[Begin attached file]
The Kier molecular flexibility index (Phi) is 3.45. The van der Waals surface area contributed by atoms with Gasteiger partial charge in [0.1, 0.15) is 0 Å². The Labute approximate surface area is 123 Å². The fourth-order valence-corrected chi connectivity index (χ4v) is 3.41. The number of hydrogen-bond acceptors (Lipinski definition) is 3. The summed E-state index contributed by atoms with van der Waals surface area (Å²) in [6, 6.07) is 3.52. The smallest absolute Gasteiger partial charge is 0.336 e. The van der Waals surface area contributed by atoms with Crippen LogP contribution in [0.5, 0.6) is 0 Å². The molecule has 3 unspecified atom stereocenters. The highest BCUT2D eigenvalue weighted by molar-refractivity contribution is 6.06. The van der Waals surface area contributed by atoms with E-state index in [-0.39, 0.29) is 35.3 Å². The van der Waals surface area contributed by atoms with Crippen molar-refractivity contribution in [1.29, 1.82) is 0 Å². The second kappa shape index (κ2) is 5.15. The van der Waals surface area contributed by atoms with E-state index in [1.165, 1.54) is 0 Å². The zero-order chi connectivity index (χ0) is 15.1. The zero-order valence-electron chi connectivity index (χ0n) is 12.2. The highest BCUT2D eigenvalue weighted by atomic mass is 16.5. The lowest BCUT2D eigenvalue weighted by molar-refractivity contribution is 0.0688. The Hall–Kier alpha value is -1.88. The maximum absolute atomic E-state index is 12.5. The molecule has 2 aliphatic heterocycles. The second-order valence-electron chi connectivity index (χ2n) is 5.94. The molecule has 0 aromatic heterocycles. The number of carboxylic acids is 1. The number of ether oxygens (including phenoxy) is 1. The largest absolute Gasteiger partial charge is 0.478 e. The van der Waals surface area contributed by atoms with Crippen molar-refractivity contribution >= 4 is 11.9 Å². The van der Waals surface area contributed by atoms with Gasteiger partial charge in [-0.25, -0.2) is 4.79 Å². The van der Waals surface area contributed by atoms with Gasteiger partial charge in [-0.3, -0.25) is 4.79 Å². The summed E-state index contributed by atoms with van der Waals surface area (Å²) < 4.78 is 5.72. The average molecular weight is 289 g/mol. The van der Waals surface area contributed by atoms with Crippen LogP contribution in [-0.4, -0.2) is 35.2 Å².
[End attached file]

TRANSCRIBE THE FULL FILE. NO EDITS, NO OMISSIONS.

The Kier molecular flexibility index (Phi) is 3.45. The van der Waals surface area contributed by atoms with Gasteiger partial charge in [0.1, 0.15) is 0 Å². The Labute approximate surface area is 123 Å². The fourth-order valence-corrected chi connectivity index (χ4v) is 3.41. The number of hydrogen-bond acceptors (Lipinski definition) is 3. The summed E-state index contributed by atoms with van der Waals surface area (Å²) in [6, 6.07) is 3.52. The smallest absolute Gasteiger partial charge is 0.336 e. The van der Waals surface area contributed by atoms with Crippen LogP contribution in [0.5, 0.6) is 0 Å². The molecule has 3 unspecified atom stereocenters. The highest BCUT2D eigenvalue weighted by molar-refractivity contribution is 6.06. The van der Waals surface area contributed by atoms with E-state index in [-0.39, 0.29) is 35.3 Å². The van der Waals surface area contributed by atoms with Crippen molar-refractivity contribution in [1.29, 1.82) is 0 Å². The second kappa shape index (κ2) is 5.15. The van der Waals surface area contributed by atoms with E-state index in [1.165, 1.54) is 0 Å². The zero-order chi connectivity index (χ0) is 15.1. The zero-order valence-electron chi connectivity index (χ0n) is 12.2. The highest BCUT2D eigenvalue weighted by atomic mass is 16.5. The lowest BCUT2D eigenvalue weighted by molar-refractivity contribution is 0.0688. The Hall–Kier alpha value is -1.88. The maximum absolute atomic E-state index is 12.5. The molecule has 2 aliphatic heterocycles. The second-order valence-electron chi connectivity index (χ2n) is 5.94. The molecule has 0 aromatic heterocycles. The number of carboxylic acids is 1. The number of ether oxygens (including phenoxy) is 1. The largest absolute Gasteiger partial charge is 0.478 e. The van der Waals surface area contributed by atoms with Crippen molar-refractivity contribution >= 4 is 11.9 Å². The van der Waals surface area contributed by atoms with Gasteiger partial charge in [-0.25, -0.2) is 4.79 Å². The van der Waals surface area contributed by atoms with Gasteiger partial charge in [-0.3, -0.25) is 4.79 Å². The summed E-state index contributed by atoms with van der Waals surface area (Å²) < 4.78 is 5.72. The average molecular weight is 289 g/mol. The van der Waals surface area contributed by atoms with Crippen LogP contribution in [-0.4, -0.2) is 35.2 Å².